NextWave picks up IPWireless
NextWave Wireless announced that it would acquire IPWireless, the maker of TD-CDMA technology used by public safety in New York City, for $25 million in cash and $75 million in stock. The total purchase price could reach $235 million by 2010 if IPWireless manages to achieve certain revenue milestones.
NextWave was born out of NextWave Telecom, which won several PCS licenses in the 1990s but subsequently filed for bankruptcy — and then won an extensive battle with the FCC to keep the licenses. (It subsequently sold the majority of those licenses.) Today, the company owns spectrum in the 2.3 GHz and 2.5 GHz bands and won spectrum from last summer’s Advanced Wireless Services auction. Yet, the company doesn’t characterize itself as a wireless operator.
“A service provider is not something we have aspirations to be, but we want to make spectrum available to those who want to enter the space and use our products and technologies,” said Roy Berger, NextWave’s executive vice president of marketing and communications. “The possibilities are very broad, and we’re having lots of discussions with a lot of people who are interested in enhancing existing wireless capabilities or, in many cases, companies who are not currently viewed as service providers and want to become service providers.”
NextWave has been amassing pieces to position itself as a provider of broadband products and technology. The company already has developed WiMAX chipsets through its NextWave Broadband subsidiary and is involved in the deployment of Wi-Fi networks as a result of its $13.3 million acquisition of Go Networks. It also is involved in providing mobile video to cell phones as a result of its acquisition of PacketVideo. The addition of IPWireless will enable the company to offer customers both WiMAX and TD-CDMA wireless broadband technologies.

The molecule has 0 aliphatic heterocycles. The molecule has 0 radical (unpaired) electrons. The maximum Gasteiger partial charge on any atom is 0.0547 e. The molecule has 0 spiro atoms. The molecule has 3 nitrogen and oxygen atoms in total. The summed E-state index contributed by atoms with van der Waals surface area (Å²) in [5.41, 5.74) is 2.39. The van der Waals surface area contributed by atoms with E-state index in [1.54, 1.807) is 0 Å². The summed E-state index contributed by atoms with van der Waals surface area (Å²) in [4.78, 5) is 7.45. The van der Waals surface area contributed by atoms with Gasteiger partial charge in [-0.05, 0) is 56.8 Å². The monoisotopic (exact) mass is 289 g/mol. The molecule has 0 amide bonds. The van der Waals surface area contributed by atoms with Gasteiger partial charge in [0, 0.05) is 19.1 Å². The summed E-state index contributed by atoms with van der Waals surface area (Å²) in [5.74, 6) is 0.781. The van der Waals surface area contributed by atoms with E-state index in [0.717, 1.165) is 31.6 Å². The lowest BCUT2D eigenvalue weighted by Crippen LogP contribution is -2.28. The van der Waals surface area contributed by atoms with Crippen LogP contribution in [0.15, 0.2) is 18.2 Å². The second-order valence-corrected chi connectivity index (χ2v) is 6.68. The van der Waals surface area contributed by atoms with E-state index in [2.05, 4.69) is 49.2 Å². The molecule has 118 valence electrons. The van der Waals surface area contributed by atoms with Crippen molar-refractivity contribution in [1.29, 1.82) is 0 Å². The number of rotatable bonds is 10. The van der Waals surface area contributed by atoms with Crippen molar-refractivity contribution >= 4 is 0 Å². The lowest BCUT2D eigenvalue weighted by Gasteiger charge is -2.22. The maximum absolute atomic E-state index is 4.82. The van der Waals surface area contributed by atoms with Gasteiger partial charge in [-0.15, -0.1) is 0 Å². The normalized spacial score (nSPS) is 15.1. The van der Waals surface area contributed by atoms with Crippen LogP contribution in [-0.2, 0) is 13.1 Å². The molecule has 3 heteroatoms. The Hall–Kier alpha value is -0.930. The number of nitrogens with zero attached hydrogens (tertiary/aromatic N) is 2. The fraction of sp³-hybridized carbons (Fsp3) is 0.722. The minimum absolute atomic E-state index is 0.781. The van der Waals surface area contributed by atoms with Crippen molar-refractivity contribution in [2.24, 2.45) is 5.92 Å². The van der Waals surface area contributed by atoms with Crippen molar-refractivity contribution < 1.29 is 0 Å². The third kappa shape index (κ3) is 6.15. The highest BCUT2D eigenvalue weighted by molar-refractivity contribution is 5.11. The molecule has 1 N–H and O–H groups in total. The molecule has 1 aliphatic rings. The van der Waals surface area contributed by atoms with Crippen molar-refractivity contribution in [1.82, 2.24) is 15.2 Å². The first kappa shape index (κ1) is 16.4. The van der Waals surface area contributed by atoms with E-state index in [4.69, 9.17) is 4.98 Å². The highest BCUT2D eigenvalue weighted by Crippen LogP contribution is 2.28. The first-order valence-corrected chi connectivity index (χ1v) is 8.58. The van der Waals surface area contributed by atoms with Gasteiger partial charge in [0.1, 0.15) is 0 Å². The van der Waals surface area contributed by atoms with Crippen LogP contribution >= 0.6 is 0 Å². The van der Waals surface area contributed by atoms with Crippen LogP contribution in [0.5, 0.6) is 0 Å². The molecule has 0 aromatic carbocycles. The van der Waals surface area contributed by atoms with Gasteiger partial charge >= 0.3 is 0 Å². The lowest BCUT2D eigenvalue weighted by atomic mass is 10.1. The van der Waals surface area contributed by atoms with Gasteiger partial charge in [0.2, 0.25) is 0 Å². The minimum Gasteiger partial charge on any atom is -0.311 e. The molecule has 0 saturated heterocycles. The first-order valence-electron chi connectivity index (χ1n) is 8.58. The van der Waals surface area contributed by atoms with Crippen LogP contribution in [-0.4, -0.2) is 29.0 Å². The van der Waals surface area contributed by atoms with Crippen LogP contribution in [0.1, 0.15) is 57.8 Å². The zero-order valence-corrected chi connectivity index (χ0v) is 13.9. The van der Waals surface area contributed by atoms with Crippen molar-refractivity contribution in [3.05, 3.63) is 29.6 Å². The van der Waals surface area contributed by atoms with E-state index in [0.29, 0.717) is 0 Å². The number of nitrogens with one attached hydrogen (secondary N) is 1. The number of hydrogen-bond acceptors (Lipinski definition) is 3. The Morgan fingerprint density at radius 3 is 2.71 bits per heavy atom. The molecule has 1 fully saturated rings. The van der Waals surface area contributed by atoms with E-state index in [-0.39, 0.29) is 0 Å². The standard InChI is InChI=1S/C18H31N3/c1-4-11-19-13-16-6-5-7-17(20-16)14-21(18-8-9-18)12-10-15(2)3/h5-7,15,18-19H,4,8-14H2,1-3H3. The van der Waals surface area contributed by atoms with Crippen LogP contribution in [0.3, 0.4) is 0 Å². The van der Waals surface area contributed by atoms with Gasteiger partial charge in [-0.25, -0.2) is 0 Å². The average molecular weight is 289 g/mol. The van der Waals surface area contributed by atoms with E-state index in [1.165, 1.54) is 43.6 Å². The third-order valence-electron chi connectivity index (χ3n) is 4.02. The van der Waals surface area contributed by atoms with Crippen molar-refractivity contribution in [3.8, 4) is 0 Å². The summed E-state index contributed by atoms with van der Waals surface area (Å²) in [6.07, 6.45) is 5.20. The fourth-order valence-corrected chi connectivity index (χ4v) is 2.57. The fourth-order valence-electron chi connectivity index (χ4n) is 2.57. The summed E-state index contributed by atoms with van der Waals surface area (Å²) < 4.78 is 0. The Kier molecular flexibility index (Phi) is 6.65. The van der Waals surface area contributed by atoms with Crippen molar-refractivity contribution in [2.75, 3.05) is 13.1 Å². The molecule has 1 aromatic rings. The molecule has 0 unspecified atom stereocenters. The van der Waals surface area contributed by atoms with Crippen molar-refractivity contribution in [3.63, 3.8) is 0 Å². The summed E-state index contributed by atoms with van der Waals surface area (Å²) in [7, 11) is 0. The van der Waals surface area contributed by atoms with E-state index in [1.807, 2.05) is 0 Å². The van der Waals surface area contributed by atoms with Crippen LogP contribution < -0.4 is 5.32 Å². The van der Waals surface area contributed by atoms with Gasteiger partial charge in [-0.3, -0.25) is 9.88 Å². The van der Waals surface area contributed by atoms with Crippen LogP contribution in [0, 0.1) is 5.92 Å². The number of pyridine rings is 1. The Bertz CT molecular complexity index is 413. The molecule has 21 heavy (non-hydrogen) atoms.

TD-CDMA is a standardized next-generation network technology that originally was anticipated to be rolled out in 2008, essentially to provide overflow capacity when wideband-CDMA FDD (frequency division duplex) channels reached capacity. But IPWireless accelerated the development and commercialization of the technology, creating a non-line-of-sight, high-capacity system designed as a replacement for DSL systems. The IPWireless solution utilizes TD-CDMA and multiple input/multiple output technology to deliver data rates of 8 Mb/s to 10 Mb/s download and 1 Mb/s to 2 Mb/s upload in a typical download-intensive environment. The technology also is likely to be an important part of the long-term evolution (LTE) standard, the next phase of the commercial 3G UMTS standard.
The acquisition could be a boon for public safety, as NextWave now has the spectrum and technological capability desired by cities looking for both spectrum and wireless broadband solutions. Last October, New York City officials awarded a five-year, $500 million contract to global defense company Northrop Grumman to build a broadband wireless public-safety network based on TD-CDMA. New York City is utilizing 10 MHz of licensed spectrum in the 2.5 GHz band obtained via lease agreements with Sprint Nextel, the nation’s largest holder of 2.5 GHz spectrum, and Trans Video Communications, owned by the Roman Catholic Diocese of Brooklyn.